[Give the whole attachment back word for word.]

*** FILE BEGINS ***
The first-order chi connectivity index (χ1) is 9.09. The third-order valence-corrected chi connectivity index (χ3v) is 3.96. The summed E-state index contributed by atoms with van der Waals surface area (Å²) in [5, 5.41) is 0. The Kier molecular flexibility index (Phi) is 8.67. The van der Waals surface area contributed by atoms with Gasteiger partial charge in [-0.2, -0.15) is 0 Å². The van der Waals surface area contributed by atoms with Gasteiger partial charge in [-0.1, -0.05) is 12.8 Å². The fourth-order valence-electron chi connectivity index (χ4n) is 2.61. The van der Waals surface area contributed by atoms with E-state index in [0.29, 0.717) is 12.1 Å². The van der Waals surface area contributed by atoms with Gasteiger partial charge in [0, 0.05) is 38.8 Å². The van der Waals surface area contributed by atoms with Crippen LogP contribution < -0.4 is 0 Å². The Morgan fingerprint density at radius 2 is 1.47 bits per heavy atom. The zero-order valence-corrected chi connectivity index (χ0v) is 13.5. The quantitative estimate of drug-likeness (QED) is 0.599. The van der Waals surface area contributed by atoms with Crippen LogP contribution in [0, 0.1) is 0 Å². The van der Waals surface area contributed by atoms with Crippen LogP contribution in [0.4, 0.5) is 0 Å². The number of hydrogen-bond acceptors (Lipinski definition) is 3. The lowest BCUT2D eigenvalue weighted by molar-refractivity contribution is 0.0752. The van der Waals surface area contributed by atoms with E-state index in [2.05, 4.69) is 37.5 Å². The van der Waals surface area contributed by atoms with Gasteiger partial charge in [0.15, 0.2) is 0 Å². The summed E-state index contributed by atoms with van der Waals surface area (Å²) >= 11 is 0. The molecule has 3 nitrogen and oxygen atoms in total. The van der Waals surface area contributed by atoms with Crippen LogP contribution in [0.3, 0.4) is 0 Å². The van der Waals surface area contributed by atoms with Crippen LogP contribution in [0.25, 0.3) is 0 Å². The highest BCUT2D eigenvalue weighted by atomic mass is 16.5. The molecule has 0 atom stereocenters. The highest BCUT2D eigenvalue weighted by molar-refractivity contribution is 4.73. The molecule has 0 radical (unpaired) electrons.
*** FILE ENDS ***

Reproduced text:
The first-order chi connectivity index (χ1) is 9.09. The third-order valence-corrected chi connectivity index (χ3v) is 3.96. The summed E-state index contributed by atoms with van der Waals surface area (Å²) in [5, 5.41) is 0. The Kier molecular flexibility index (Phi) is 8.67. The van der Waals surface area contributed by atoms with Gasteiger partial charge in [-0.2, -0.15) is 0 Å². The van der Waals surface area contributed by atoms with Gasteiger partial charge in [-0.1, -0.05) is 12.8 Å². The fourth-order valence-electron chi connectivity index (χ4n) is 2.61. The van der Waals surface area contributed by atoms with E-state index in [0.29, 0.717) is 12.1 Å². The van der Waals surface area contributed by atoms with Gasteiger partial charge in [0, 0.05) is 38.8 Å². The van der Waals surface area contributed by atoms with Crippen LogP contribution < -0.4 is 0 Å². The Morgan fingerprint density at radius 2 is 1.47 bits per heavy atom. The zero-order valence-corrected chi connectivity index (χ0v) is 13.5. The quantitative estimate of drug-likeness (QED) is 0.599. The van der Waals surface area contributed by atoms with Crippen LogP contribution in [0, 0.1) is 0 Å². The van der Waals surface area contributed by atoms with Crippen LogP contribution in [0.4, 0.5) is 0 Å². The number of hydrogen-bond acceptors (Lipinski definition) is 3. The lowest BCUT2D eigenvalue weighted by molar-refractivity contribution is 0.0752. The van der Waals surface area contributed by atoms with E-state index in [2.05, 4.69) is 37.5 Å². The van der Waals surface area contributed by atoms with Gasteiger partial charge in [0.15, 0.2) is 0 Å². The summed E-state index contributed by atoms with van der Waals surface area (Å²) >= 11 is 0. The molecule has 3 nitrogen and oxygen atoms in total. The van der Waals surface area contributed by atoms with Crippen LogP contribution in [0.3, 0.4) is 0 Å². The van der Waals surface area contributed by atoms with Crippen LogP contribution in [0.25, 0.3) is 0 Å². The highest BCUT2D eigenvalue weighted by atomic mass is 16.5. The molecule has 0 atom stereocenters. The highest BCUT2D eigenvalue weighted by molar-refractivity contribution is 4.73. The molecule has 0 radical (unpaired) electrons.